/ Modified nov 1, 2021 12:57 p.m.

Pima County scrambles to house families as evictions steadily rise

Evictions are beginning to increase after the end of the CDC's moratorium.

360 eviction court An eviction hearing takes place virtually in the courtroom of Judge Ronald Newman at the Pima County Consolidated Justice Court on Aug. 11, 2021.
John DeSoto/AZPM Staff

Pima County is scrambling to house families with children as evictions steadily increase. The county is also looking to the state for more relief dollars for rental assistance.

The CDC’s eviction moratorium ended in late August after the U.S. Supreme Court struck it down.

Pima County Community Workforce Development Department Deputy Director Andy Flagg said since the moratorium ended, the county’s eviction rate has grown to about 75% of where it was before the pandemic.

"But as landlords have come in to file both new cases and requests to restart cases that were delayed by the moratorium, we've seen a slow, steady uptick in those over the course of the last couple of months," Flagg said.

Kristen Randall is the constable and justice for precinct eight in Pima County. She said recent cases include more families than the county had seen before the pandemic, and the county is now issuing emergency hotel vouchers to them as it works on a long-term solution.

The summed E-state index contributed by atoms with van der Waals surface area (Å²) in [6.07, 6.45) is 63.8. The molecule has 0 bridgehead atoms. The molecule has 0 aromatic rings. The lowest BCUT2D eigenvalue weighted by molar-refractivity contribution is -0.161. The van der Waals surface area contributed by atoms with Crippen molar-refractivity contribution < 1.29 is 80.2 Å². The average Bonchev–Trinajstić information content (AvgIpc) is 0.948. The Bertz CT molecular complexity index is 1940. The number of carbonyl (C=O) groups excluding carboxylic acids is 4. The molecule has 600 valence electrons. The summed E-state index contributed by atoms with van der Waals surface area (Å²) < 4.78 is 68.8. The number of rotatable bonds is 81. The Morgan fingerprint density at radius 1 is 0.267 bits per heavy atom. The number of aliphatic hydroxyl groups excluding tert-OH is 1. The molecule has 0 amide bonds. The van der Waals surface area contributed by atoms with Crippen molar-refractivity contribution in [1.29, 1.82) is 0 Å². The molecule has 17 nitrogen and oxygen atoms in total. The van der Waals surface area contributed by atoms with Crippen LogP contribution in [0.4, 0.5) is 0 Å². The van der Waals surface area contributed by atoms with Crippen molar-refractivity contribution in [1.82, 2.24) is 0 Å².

"These families are typically harder to house and shelter, because the shelter systems in our area tend to be more responsive to the needs of chronically homeless and maybe like single individuals," Randall said.

Pima County has an Emergency Eviction Law Services group that works with tenants and landlords to avoid evictions and often provide support through programs like emergency rental assistance. Randall said that while some landlords choose to go ahead with the eviction, many are responsive to their efforts.

"If they go ahead, and they evict a tenant who is, let's say, 12 months behind, there's no way for them to recoup that loss. Whereas, if they go through the process, and they get the rental assistance, they can get all that back rent and keep the family housed," Randall said.

Pima County has used 100% of its first round of federal emergency rental assistance funding, while the state has largely left its allocation of the federal funds untouched. The county is now applying to receive a share of the state’s allocation.

In August, Flagg and other local officials held a news conference highlighting the success of the program run jointly by the City of Tucson and Pima County. During that event, Tucson City Manager Mike Ortega asked the state to send the money to counties because they already had the programs in place.

"I would challenge the state to get us more dollars. I think that the model is something that should be mimicked by others across the nation," Ortega said.

U.S. Rep. Raul Grijalva was at the August event and joined in the call to get the state to send the money to the counties instead of trying to run its own program.

"We're not talking here about new money. We're not talking here about taxing somebody. We're talking about supporting people with the decisions that have already been made by Congress and President Biden," Grijava said.

The eviction problems facing Pima County are not unique. What makes Southern Arizona stand out is the rental assistance program run jointly by Pima County, nonprofits, and the city of Tucson combined with the work of local constables.

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